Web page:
In the summer of 1877, Mark Twain described Bermuda as a land of “snow-white houses peeping from the dull green vegetation” marked by “gleaming white roads.” This cheery characterization, which had Twain returning to the island dozens of times from 1868 to 1910, defined the tourist experience of Bermuda during this era. Everyone from Woodrow Wilson to the editor of Harper’s Bazaar caught Bermuda fever as travel to this British territory became more common. These nineteenth century “snow birds” (those who head south for the winter) arrived expecting the snow-white houses and beaches Twain admired and thus eventually these “symbols” of the Bermuda landscape became synonymous with escapism and enjoyment.
As seen in a group of works at Hawthorne Fine Art depicting Bermuda, bright, glistening, pastel homes and shorelines also attracted nineteenth century American artists. The impressionist painter Clark Greenwood Voorhees famously painted the Bermudian landscape time and time beginning in 1919, when his family began wintering on Somerset Island. Warren Francis Snow also attempted to capture the spirit of Bermuda’s seaside after he began annual visits to the island in 1931, as several of his canvases feature picturesque lighthouses and palm trees. Other artists like Mabel E. Dickinson Pond (1869-1960), Hanna Rion (1874-1924), and Eleanor Abrams (1885-1967) focused on Bermuda’s crystal blue waters and lush vegetation.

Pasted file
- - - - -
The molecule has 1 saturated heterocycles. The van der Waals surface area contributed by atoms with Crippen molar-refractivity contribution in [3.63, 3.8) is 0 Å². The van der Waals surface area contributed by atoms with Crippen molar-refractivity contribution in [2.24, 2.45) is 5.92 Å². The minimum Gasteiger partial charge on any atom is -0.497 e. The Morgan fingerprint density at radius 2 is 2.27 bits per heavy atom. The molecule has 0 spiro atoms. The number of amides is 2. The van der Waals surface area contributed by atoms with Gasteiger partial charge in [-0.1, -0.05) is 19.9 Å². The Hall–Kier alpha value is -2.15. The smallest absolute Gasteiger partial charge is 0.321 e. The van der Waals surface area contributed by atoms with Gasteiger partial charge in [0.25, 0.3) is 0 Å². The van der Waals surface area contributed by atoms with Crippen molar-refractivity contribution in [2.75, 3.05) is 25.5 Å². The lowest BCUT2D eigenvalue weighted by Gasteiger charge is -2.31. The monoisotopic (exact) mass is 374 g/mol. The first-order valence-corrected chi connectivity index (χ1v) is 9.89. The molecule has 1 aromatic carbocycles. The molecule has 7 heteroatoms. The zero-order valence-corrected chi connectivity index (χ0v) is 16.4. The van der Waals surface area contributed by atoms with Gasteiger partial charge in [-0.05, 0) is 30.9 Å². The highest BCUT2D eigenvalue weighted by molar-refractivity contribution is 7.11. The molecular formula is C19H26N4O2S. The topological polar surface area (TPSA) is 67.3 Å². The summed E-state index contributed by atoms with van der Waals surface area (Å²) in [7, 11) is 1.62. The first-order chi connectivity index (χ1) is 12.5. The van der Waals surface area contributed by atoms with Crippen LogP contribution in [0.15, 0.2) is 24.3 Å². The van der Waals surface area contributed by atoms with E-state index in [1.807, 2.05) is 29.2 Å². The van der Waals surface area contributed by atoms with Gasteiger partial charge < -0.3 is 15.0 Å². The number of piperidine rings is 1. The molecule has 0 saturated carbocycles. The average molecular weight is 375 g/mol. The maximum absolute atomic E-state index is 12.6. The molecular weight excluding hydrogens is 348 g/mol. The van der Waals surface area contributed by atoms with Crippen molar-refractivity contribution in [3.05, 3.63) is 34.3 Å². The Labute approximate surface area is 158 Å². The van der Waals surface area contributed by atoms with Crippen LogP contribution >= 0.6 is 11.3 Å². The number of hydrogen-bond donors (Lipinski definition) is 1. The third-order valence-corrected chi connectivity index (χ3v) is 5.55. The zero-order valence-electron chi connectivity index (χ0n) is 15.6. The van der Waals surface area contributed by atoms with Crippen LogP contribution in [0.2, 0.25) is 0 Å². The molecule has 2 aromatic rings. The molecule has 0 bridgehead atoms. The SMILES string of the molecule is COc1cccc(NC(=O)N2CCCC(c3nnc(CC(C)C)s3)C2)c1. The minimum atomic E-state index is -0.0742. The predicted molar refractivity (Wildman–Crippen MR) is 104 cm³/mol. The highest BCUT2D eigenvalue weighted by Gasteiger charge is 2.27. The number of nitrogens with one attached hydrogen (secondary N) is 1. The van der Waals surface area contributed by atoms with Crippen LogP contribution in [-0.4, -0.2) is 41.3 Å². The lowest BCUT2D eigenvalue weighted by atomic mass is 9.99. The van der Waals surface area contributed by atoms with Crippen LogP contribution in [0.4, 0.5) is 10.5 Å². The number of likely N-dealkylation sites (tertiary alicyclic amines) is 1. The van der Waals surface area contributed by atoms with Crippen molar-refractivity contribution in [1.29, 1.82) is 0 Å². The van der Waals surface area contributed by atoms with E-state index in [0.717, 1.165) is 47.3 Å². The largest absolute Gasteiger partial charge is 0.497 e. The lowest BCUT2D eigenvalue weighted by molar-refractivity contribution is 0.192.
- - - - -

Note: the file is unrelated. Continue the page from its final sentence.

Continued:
Artists like Ross Sterling Turner (1847-1915), Henry Martin Gasser (1909-1981), Mariquita Gill (1861-1915), Edward Meriam Stetson (1872–1953) and Norman Irving Black (1883-1949/53) chose slightly dilapidated and quaint cottages as their subjects to highlight the romance of breezy, island culture. Often these paintings depict the views of the island as seen from a winding local road or a boat excursion, as in the case of Earl Thatcher (1872-1929) and Caroline M. Valentine. Overall this group of works symbolizes Bermuda’s significance in the imagination of American artists as well as the increasing tendency during the Gilded Age to look away from America’s rising social discord towards the beauty and tranquility of islands abroad.